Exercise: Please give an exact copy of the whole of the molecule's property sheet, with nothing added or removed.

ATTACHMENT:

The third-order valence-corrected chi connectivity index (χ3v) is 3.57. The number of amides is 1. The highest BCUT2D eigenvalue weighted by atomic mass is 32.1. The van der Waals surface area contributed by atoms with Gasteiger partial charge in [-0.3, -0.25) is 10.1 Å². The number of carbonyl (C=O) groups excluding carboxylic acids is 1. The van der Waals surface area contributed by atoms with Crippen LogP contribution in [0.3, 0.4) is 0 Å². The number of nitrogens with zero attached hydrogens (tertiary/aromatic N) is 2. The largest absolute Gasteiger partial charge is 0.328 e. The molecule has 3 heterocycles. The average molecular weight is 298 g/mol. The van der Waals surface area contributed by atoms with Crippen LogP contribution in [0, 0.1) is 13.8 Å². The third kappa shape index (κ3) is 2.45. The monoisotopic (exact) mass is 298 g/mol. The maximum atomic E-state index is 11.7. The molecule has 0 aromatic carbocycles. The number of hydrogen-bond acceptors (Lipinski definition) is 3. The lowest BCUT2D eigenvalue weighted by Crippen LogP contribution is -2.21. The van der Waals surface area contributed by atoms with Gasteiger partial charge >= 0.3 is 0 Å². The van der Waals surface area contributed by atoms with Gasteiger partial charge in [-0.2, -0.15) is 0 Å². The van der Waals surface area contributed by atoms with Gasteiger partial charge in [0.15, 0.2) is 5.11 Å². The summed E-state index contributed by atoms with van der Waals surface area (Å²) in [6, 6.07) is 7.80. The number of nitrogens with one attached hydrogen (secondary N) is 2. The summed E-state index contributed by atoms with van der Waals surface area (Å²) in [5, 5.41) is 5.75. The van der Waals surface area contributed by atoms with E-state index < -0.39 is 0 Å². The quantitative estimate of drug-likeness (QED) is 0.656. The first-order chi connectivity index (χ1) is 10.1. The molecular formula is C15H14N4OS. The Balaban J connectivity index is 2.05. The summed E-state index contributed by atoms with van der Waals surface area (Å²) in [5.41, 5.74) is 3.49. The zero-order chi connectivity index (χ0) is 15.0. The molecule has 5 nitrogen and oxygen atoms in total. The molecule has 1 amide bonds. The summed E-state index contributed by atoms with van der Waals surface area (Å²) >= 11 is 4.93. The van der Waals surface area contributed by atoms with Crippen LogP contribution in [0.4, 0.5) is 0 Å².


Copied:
The third-order valence-corrected chi connectivity index (χ3v) is 3.57. The number of amides is 1. The highest BCUT2D eigenvalue weighted by atomic mass is 32.1. The van der Waals surface area contributed by atoms with Gasteiger partial charge in [-0.3, -0.25) is 10.1 Å². The number of carbonyl (C=O) groups excluding carboxylic acids is 1. The van der Waals surface area contributed by atoms with Crippen LogP contribution in [0.3, 0.4) is 0 Å². The number of nitrogens with zero attached hydrogens (tertiary/aromatic N) is 2. The largest absolute Gasteiger partial charge is 0.328 e. The molecule has 3 heterocycles. The average molecular weight is 298 g/mol. The van der Waals surface area contributed by atoms with Crippen LogP contribution in [0, 0.1) is 13.8 Å². The third kappa shape index (κ3) is 2.45. The monoisotopic (exact) mass is 298 g/mol. The maximum atomic E-state index is 11.7. The molecule has 0 aromatic carbocycles. The number of hydrogen-bond acceptors (Lipinski definition) is 3. The lowest BCUT2D eigenvalue weighted by Crippen LogP contribution is -2.21. The van der Waals surface area contributed by atoms with Gasteiger partial charge >= 0.3 is 0 Å². The van der Waals surface area contributed by atoms with Gasteiger partial charge in [-0.2, -0.15) is 0 Å². The van der Waals surface area contributed by atoms with Gasteiger partial charge in [0.15, 0.2) is 5.11 Å². The summed E-state index contributed by atoms with van der Waals surface area (Å²) in [6, 6.07) is 7.80. The number of nitrogens with one attached hydrogen (secondary N) is 2. The summed E-state index contributed by atoms with van der Waals surface area (Å²) in [5, 5.41) is 5.75. The van der Waals surface area contributed by atoms with E-state index < -0.39 is 0 Å². The quantitative estimate of drug-likeness (QED) is 0.656. The first-order chi connectivity index (χ1) is 10.1. The molecular formula is C15H14N4OS. The Balaban J connectivity index is 2.05. The summed E-state index contributed by atoms with van der Waals surface area (Å²) in [5.41, 5.74) is 3.49. The zero-order chi connectivity index (χ0) is 15.0. The molecule has 5 nitrogen and oxygen atoms in total. The molecule has 1 amide bonds. The summed E-state index contributed by atoms with van der Waals surface area (Å²) >= 11 is 4.93. The van der Waals surface area contributed by atoms with Crippen LogP contribution in [0.4, 0.5) is 0 Å².